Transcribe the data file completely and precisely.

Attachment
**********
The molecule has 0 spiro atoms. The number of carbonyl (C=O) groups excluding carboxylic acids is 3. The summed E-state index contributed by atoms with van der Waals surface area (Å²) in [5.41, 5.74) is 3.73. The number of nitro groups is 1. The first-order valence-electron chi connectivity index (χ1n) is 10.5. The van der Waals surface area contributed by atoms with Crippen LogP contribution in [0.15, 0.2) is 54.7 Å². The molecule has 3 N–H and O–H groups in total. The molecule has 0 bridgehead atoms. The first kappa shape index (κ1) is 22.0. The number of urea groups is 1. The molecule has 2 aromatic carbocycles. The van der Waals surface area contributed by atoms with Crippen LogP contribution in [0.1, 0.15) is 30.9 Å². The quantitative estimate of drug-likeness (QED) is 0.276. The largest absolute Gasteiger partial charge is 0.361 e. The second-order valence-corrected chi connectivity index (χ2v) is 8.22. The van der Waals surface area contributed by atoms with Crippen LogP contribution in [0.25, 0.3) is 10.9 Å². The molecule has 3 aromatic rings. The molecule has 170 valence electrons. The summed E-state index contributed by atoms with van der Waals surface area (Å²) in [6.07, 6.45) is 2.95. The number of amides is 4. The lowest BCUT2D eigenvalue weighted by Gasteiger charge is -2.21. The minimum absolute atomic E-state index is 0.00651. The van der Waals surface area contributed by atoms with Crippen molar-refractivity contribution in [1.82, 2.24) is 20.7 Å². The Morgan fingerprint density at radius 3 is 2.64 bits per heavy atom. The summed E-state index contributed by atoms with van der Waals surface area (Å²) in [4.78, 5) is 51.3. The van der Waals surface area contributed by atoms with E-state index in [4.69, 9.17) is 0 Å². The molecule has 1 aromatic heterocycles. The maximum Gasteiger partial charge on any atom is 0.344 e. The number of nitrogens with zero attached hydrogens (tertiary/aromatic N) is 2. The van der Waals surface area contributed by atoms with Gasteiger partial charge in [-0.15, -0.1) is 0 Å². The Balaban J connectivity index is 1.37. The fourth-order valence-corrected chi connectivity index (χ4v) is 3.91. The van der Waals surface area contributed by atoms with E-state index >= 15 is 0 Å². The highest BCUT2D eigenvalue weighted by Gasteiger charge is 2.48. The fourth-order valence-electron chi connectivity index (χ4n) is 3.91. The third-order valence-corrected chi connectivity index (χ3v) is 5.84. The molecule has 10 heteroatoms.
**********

The molecule has 0 spiro atoms. The number of carbonyl (C=O) groups excluding carboxylic acids is 3. The summed E-state index contributed by atoms with van der Waals surface area (Å²) in [5.41, 5.74) is 3.73. The number of nitro groups is 1. The first-order valence-electron chi connectivity index (χ1n) is 10.5. The van der Waals surface area contributed by atoms with Crippen LogP contribution in [0.15, 0.2) is 54.7 Å². The molecule has 3 N–H and O–H groups in total. The molecule has 0 bridgehead atoms. The first kappa shape index (κ1) is 22.0. The number of urea groups is 1. The molecule has 2 aromatic carbocycles. The van der Waals surface area contributed by atoms with Crippen LogP contribution in [0.1, 0.15) is 30.9 Å². The quantitative estimate of drug-likeness (QED) is 0.276. The largest absolute Gasteiger partial charge is 0.361 e. The second-order valence-corrected chi connectivity index (χ2v) is 8.22. The van der Waals surface area contributed by atoms with Crippen LogP contribution in [0.25, 0.3) is 10.9 Å². The molecule has 3 aromatic rings. The molecule has 170 valence electrons. The summed E-state index contributed by atoms with van der Waals surface area (Å²) in [6.07, 6.45) is 2.95. The number of amides is 4. The lowest BCUT2D eigenvalue weighted by Gasteiger charge is -2.21. The minimum absolute atomic E-state index is 0.00651. The van der Waals surface area contributed by atoms with Crippen molar-refractivity contribution in [1.82, 2.24) is 20.7 Å². The Morgan fingerprint density at radius 3 is 2.64 bits per heavy atom. The summed E-state index contributed by atoms with van der Waals surface area (Å²) in [4.78, 5) is 51.3. The van der Waals surface area contributed by atoms with E-state index in [4.69, 9.17) is 0 Å². The molecule has 1 aromatic heterocycles. The maximum Gasteiger partial charge on any atom is 0.344 e. The number of nitrogens with zero attached hydrogens (tertiary/aromatic N) is 2. The van der Waals surface area contributed by atoms with Gasteiger partial charge in [-0.15, -0.1) is 0 Å². The Balaban J connectivity index is 1.37. The fourth-order valence-corrected chi connectivity index (χ4v) is 3.91. The van der Waals surface area contributed by atoms with E-state index >= 15 is 0 Å². The highest BCUT2D eigenvalue weighted by Gasteiger charge is 2.48. The fourth-order valence-electron chi connectivity index (χ4n) is 3.91. The third-order valence-corrected chi connectivity index (χ3v) is 5.84. The molecule has 10 heteroatoms.